Japan, a country notorious for its overwork culture, made headlines around the world last week when its government proposed a four-day work week.
“Japan proposes four-day working week to improve work-life balance,” reads a headline in the German news service DW. The article was soon upvoted to the front page of Reddit, as many cheered on the idea of a potentially less stressful life.
At home, the announcement was met with predictable delight—but also incredulity.
“I don’t think it will take off in Japan unless the government strongly urges the leading companies to change their policy,” Momo Nakakita, a 23-year-old who works for a consulting company, told VICE World News. “Japanese people tend not to take days off in general, it'd be hard.”
The Japanese government announced its recommendation for a four-day work week as part of its annual economic policy guidelines last Tuesday.
But it was just that, a recommendation. Companies are free to choose whether to adopt the arrangement. Japanese economists are doubtful that it would take root, citing reasons including employers’ concerns about a loss in productivity and employees’ fear of a pay cut.
Takuya Hoshino, an economist at the research company Dai-Ichi Life Research Institute, said social structures must change for the policy to gain traction.
“We have to consider how individuals will receive social security in the future. The fewer hours they work when they’re young, the less money they’ll receive when they retire,” Hoshino told VICE World News.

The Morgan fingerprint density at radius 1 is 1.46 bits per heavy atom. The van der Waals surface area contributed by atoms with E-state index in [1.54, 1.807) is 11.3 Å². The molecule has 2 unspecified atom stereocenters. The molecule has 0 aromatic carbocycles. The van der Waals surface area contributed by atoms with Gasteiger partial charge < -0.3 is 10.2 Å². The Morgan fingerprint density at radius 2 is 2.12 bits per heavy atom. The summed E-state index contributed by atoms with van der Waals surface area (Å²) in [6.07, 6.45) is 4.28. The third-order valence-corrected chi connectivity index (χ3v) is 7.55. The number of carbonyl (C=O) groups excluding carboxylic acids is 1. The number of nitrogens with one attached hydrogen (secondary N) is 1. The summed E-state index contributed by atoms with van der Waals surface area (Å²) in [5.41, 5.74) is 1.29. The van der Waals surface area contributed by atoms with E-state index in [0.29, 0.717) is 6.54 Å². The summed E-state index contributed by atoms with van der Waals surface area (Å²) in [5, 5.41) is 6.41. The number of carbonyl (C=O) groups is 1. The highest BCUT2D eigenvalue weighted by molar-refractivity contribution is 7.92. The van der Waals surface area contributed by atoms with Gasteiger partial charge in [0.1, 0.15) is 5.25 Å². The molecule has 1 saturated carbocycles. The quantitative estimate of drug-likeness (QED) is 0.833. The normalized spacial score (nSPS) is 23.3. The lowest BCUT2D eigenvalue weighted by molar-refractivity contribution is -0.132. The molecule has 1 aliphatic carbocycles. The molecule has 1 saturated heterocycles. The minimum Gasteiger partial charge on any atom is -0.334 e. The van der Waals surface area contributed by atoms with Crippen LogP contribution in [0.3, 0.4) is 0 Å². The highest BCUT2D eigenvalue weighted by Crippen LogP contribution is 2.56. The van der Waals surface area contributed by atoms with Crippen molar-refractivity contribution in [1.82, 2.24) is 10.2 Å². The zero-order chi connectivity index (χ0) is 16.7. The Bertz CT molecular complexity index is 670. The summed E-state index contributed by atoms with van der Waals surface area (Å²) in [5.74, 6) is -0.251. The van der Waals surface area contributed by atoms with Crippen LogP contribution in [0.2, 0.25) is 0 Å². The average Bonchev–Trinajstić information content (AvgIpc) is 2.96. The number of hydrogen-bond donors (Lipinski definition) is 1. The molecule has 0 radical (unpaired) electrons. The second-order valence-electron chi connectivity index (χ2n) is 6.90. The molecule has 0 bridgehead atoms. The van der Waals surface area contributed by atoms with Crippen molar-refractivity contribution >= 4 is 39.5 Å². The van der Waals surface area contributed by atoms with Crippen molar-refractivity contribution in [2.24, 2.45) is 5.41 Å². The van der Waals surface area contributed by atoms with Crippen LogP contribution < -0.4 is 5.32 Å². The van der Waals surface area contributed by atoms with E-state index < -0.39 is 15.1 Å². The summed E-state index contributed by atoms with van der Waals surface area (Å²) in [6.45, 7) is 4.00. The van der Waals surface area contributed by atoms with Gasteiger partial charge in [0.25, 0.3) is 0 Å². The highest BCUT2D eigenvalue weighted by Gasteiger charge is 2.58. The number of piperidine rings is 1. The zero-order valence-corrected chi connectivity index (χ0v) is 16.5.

Hoshino said that many workers’ healthcare plans are dependent on the number of hours they work and less time at work could mean more expensive premiums. And nursery schools favor admitting students whose parents work more, giving employees less incentive to embrace a four-day workweek, he said.
Corporate Japan is notorious for its “buraku,” or extreme, work culture. Death by overwork is such a serious problem that there is a Japanese term—karoshi—for it. In 2019, nearly one out of 10 suicides were related to work, government data shows.
To address the sometimes exploitative work norms, Japanese lawmakers passed a bill in 2018 to amend eight labor laws to improve work-life balance in the country. The measures, effective the next year, include caps on the number of working hours, a minimum of five annual paid days off, and a fine for employers who broke these new rules.
But even if companies adopt a four-day work week, it does not necessarily mean workers get an extra day of rest.
Faced with a declining population and shrinking workforce, the government encourages workers to take on a second job to boost productivity.
Hoshino, the economist, said the idea is that “at a second job, employees could learn new skills, which they could then apply at work.”
The Japanese government has also argued that shorter working hours would give people more time to start families and help reverse Japan’s declining population.
While a three-day weekend remains a distant prospect for most, some Japanese companies have begun changing their work culture, independent of the government’s recommendations.
Recruit, a Japanese human resources company, in April gave employees 15 additional days off. Chu Ka, a spokesperson for Recruit, said the move was aimed at boosting productivity and creativity.
Other companies, such as Microsoft Japan, have experimented with a four-day week. In the summer of 2019, the company gave employees a three-day weekend for five weeks and observed a 40 percent boost in productivity. But the company said it was a short-term “challenge” and did not make it permanent.